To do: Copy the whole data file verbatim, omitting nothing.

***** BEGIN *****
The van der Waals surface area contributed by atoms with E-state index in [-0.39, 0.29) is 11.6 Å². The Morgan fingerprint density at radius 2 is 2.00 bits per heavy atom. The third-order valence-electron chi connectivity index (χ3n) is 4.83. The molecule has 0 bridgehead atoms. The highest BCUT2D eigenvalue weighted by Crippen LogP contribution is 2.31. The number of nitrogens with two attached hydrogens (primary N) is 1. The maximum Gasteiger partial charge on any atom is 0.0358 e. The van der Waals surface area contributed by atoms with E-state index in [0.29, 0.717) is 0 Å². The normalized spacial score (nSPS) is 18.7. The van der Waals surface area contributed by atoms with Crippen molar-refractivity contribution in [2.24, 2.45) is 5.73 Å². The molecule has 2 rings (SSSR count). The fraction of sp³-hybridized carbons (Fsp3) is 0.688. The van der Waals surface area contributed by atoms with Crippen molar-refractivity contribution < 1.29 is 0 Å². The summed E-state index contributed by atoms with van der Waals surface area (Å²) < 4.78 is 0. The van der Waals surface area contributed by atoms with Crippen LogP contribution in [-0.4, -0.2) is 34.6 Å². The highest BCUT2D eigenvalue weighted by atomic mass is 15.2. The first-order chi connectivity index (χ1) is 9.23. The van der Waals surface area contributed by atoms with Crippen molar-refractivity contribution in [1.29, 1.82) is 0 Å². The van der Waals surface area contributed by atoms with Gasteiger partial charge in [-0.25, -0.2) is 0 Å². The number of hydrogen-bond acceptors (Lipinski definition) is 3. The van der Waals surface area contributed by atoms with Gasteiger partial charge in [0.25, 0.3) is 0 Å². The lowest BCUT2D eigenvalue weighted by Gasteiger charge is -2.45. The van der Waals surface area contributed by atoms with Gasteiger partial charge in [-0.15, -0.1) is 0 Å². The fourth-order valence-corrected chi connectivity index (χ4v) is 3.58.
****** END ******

The van der Waals surface area contributed by atoms with E-state index in [-0.39, 0.29) is 11.6 Å². The Morgan fingerprint density at radius 2 is 2.00 bits per heavy atom. The third-order valence-electron chi connectivity index (χ3n) is 4.83. The molecule has 0 bridgehead atoms. The highest BCUT2D eigenvalue weighted by Crippen LogP contribution is 2.31. The number of nitrogens with two attached hydrogens (primary N) is 1. The maximum Gasteiger partial charge on any atom is 0.0358 e. The van der Waals surface area contributed by atoms with E-state index in [0.29, 0.717) is 0 Å². The normalized spacial score (nSPS) is 18.7. The van der Waals surface area contributed by atoms with Crippen molar-refractivity contribution in [2.24, 2.45) is 5.73 Å². The molecule has 2 rings (SSSR count). The fraction of sp³-hybridized carbons (Fsp3) is 0.688. The van der Waals surface area contributed by atoms with Crippen molar-refractivity contribution < 1.29 is 0 Å². The summed E-state index contributed by atoms with van der Waals surface area (Å²) < 4.78 is 0. The van der Waals surface area contributed by atoms with Crippen LogP contribution in [-0.4, -0.2) is 34.6 Å². The highest BCUT2D eigenvalue weighted by atomic mass is 15.2. The first-order chi connectivity index (χ1) is 9.23. The van der Waals surface area contributed by atoms with Crippen molar-refractivity contribution in [1.29, 1.82) is 0 Å². The van der Waals surface area contributed by atoms with Gasteiger partial charge in [-0.25, -0.2) is 0 Å². The number of hydrogen-bond acceptors (Lipinski definition) is 3. The van der Waals surface area contributed by atoms with Gasteiger partial charge in [0.25, 0.3) is 0 Å². The lowest BCUT2D eigenvalue weighted by Gasteiger charge is -2.45. The van der Waals surface area contributed by atoms with Gasteiger partial charge in [-0.15, -0.1) is 0 Å². The fourth-order valence-corrected chi connectivity index (χ4v) is 3.58.